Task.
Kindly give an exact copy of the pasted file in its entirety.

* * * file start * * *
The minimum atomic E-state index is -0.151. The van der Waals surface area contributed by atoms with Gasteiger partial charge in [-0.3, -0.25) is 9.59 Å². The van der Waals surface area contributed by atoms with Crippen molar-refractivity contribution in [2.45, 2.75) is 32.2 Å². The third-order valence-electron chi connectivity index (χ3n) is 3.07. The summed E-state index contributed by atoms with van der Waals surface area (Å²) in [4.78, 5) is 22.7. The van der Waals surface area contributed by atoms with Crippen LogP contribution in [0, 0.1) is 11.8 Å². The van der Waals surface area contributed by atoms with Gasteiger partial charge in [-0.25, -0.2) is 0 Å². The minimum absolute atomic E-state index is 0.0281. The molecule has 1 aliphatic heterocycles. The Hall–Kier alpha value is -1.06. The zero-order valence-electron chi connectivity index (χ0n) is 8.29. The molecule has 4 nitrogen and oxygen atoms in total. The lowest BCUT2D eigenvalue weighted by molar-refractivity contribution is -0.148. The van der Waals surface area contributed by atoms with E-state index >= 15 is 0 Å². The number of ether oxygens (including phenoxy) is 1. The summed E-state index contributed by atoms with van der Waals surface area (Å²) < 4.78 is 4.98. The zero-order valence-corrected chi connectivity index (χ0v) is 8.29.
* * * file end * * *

The minimum atomic E-state index is -0.151. The van der Waals surface area contributed by atoms with Gasteiger partial charge in [-0.3, -0.25) is 9.59 Å². The van der Waals surface area contributed by atoms with Crippen molar-refractivity contribution in [2.45, 2.75) is 32.2 Å². The third-order valence-electron chi connectivity index (χ3n) is 3.07. The summed E-state index contributed by atoms with van der Waals surface area (Å²) in [4.78, 5) is 22.7. The van der Waals surface area contributed by atoms with Crippen LogP contribution in [0, 0.1) is 11.8 Å². The van der Waals surface area contributed by atoms with Gasteiger partial charge in [-0.25, -0.2) is 0 Å². The minimum absolute atomic E-state index is 0.0281. The molecule has 1 aliphatic heterocycles. The Hall–Kier alpha value is -1.06. The zero-order valence-electron chi connectivity index (χ0n) is 8.29. The molecule has 4 nitrogen and oxygen atoms in total. The lowest BCUT2D eigenvalue weighted by molar-refractivity contribution is -0.148. The van der Waals surface area contributed by atoms with E-state index >= 15 is 0 Å². The number of ether oxygens (including phenoxy) is 1. The summed E-state index contributed by atoms with van der Waals surface area (Å²) < 4.78 is 4.98. The zero-order valence-corrected chi connectivity index (χ0v) is 8.29.